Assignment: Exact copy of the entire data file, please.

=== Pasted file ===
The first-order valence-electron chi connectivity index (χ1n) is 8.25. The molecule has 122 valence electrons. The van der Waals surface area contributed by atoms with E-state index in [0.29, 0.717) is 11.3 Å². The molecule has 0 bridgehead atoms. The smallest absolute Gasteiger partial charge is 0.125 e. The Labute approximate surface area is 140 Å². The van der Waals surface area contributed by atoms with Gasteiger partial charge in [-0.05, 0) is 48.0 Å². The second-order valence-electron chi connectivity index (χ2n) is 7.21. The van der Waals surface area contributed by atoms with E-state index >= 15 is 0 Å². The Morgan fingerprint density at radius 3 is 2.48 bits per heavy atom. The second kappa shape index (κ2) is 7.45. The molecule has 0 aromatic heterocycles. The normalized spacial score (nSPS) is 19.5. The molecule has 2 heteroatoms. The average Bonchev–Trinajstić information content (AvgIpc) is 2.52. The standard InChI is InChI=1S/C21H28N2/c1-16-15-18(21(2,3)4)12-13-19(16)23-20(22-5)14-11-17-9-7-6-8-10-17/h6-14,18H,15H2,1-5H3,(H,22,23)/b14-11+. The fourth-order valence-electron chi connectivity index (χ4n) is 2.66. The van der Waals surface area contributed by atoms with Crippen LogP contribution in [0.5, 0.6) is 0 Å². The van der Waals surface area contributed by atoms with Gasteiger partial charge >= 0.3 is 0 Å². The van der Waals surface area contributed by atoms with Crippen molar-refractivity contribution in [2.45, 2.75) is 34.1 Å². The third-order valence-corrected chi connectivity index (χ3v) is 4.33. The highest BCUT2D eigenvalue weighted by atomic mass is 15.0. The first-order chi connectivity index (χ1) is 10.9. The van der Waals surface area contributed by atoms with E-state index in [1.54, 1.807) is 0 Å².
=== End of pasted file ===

The first-order valence-electron chi connectivity index (χ1n) is 8.25. The molecule has 122 valence electrons. The van der Waals surface area contributed by atoms with E-state index in [0.29, 0.717) is 11.3 Å². The molecule has 0 bridgehead atoms. The smallest absolute Gasteiger partial charge is 0.125 e. The Labute approximate surface area is 140 Å². The van der Waals surface area contributed by atoms with Gasteiger partial charge in [-0.05, 0) is 48.0 Å². The second-order valence-electron chi connectivity index (χ2n) is 7.21. The van der Waals surface area contributed by atoms with E-state index >= 15 is 0 Å². The Morgan fingerprint density at radius 3 is 2.48 bits per heavy atom. The second kappa shape index (κ2) is 7.45. The molecule has 0 aromatic heterocycles. The normalized spacial score (nSPS) is 19.5. The molecule has 2 heteroatoms. The average Bonchev–Trinajstić information content (AvgIpc) is 2.52. The standard InChI is InChI=1S/C21H28N2/c1-16-15-18(21(2,3)4)12-13-19(16)23-20(22-5)14-11-17-9-7-6-8-10-17/h6-14,18H,15H2,1-5H3,(H,22,23)/b14-11+. The fourth-order valence-electron chi connectivity index (χ4n) is 2.66. The van der Waals surface area contributed by atoms with Crippen LogP contribution in [0.5, 0.6) is 0 Å². The van der Waals surface area contributed by atoms with Gasteiger partial charge >= 0.3 is 0 Å². The van der Waals surface area contributed by atoms with Crippen molar-refractivity contribution in [2.45, 2.75) is 34.1 Å². The third-order valence-corrected chi connectivity index (χ3v) is 4.33. The highest BCUT2D eigenvalue weighted by atomic mass is 15.0. The first-order chi connectivity index (χ1) is 10.9. The van der Waals surface area contributed by atoms with E-state index in [1.54, 1.807) is 0 Å².